If you're in England and Wales, you must register a lasting power of attorney (LPA) with the Office of the Public Guardian to make it official. Your attorney can only start helping you once it's registered.
(You don't need to register a general power of attorney (GPA) anywhere in the UK. You can start using it as soon as you've signed the document.)
The fee to register each document is usually around £80 to £150, but this can vary.
If you have a low income or receive certain benefits, you may not have to pay the full fee or any fee at all. Talk to the registration agency for more information.
In England and Wales, register an LPA with the Office of the Public Guardian.
In Scotland, register a continuing power of attorney with the Office of the Public Guardian (Scotland).
In Northern Ireland, register an enduring power of attorney (EPA) with the Office of Care and Protection.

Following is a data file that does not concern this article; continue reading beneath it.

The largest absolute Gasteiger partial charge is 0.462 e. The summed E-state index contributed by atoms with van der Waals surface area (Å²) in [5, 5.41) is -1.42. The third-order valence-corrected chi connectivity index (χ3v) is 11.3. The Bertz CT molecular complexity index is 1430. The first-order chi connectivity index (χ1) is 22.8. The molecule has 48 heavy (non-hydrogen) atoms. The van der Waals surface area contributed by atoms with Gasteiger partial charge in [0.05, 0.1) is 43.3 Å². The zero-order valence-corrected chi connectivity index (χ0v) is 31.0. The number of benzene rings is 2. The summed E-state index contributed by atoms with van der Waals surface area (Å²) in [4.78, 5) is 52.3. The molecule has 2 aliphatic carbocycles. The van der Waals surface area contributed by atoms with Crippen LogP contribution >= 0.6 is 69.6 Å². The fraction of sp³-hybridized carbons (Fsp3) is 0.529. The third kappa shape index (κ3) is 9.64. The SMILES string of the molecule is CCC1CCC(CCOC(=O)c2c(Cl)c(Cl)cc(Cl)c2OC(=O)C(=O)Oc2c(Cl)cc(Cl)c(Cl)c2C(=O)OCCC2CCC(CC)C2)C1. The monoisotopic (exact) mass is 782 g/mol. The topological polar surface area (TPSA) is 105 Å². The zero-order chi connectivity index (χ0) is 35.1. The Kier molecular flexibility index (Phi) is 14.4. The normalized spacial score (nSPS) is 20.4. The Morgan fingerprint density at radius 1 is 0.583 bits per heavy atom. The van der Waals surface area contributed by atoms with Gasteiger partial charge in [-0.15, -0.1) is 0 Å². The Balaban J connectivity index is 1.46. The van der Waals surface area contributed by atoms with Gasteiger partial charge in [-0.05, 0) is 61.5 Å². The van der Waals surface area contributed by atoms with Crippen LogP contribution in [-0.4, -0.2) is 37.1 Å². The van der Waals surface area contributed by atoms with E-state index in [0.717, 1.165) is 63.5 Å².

In England and Wales, you can set up a power of attorney in three ways: online, by mail, or with the help of a solicitor.
You can pick anyone to act on your behalf, as long as they are 18 or older and can make decisions for themselves and for you.
You can have as many attorneys as you want, but most people choose between 1 and 4. You might want different attorneys for different tasks, like one for health decisions and another for money matters.
Each attorney should always make choices that are good for you. So, it's essential to choose someone you trust and who knows you well.
If you prefer, you can choose a professional attorney, like a solicitor or an accountant. This could be useful if you have complex affairs or don't want to involve friends or family.
If you have more than one attorney, you need to decide how they make decisions together.
You can set it up so that all attorneys must decide together, which is called 'acting Jointly.' Or you can let each attorney make choices on their own, known as 'acting Jointly and Severally.'